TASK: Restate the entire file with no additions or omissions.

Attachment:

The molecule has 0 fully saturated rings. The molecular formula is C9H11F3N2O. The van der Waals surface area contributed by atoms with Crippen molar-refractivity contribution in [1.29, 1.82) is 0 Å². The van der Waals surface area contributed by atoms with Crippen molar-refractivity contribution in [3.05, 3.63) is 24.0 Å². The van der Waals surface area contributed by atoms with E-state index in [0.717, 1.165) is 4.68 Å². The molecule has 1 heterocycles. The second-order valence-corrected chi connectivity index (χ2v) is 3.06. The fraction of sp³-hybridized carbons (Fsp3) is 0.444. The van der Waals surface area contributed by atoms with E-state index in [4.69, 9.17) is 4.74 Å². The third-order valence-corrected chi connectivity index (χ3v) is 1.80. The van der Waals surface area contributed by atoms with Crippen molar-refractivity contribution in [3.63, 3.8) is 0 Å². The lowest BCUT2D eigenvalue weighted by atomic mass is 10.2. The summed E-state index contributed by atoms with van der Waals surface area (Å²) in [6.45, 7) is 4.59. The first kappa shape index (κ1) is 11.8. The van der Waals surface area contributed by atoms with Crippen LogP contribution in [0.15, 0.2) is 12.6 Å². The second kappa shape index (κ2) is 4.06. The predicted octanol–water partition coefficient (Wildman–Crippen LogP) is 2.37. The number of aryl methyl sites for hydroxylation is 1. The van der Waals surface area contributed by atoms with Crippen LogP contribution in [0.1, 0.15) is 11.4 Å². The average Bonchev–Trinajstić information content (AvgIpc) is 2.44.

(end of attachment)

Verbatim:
The molecule has 0 fully saturated rings. The molecular formula is C9H11F3N2O. The van der Waals surface area contributed by atoms with Crippen molar-refractivity contribution in [1.29, 1.82) is 0 Å². The van der Waals surface area contributed by atoms with Crippen molar-refractivity contribution in [3.05, 3.63) is 24.0 Å². The van der Waals surface area contributed by atoms with E-state index in [0.717, 1.165) is 4.68 Å². The molecule has 1 heterocycles. The second-order valence-corrected chi connectivity index (χ2v) is 3.06. The fraction of sp³-hybridized carbons (Fsp3) is 0.444. The van der Waals surface area contributed by atoms with E-state index in [4.69, 9.17) is 4.74 Å². The third-order valence-corrected chi connectivity index (χ3v) is 1.80. The van der Waals surface area contributed by atoms with Crippen molar-refractivity contribution in [3.63, 3.8) is 0 Å². The lowest BCUT2D eigenvalue weighted by atomic mass is 10.2. The summed E-state index contributed by atoms with van der Waals surface area (Å²) in [6.45, 7) is 4.59. The first kappa shape index (κ1) is 11.8. The van der Waals surface area contributed by atoms with Crippen LogP contribution in [0.15, 0.2) is 12.6 Å². The second kappa shape index (κ2) is 4.06. The predicted octanol–water partition coefficient (Wildman–Crippen LogP) is 2.37. The number of aryl methyl sites for hydroxylation is 1. The van der Waals surface area contributed by atoms with Crippen LogP contribution in [0.1, 0.15) is 11.4 Å². The average Bonchev–Trinajstić information content (AvgIpc) is 2.44.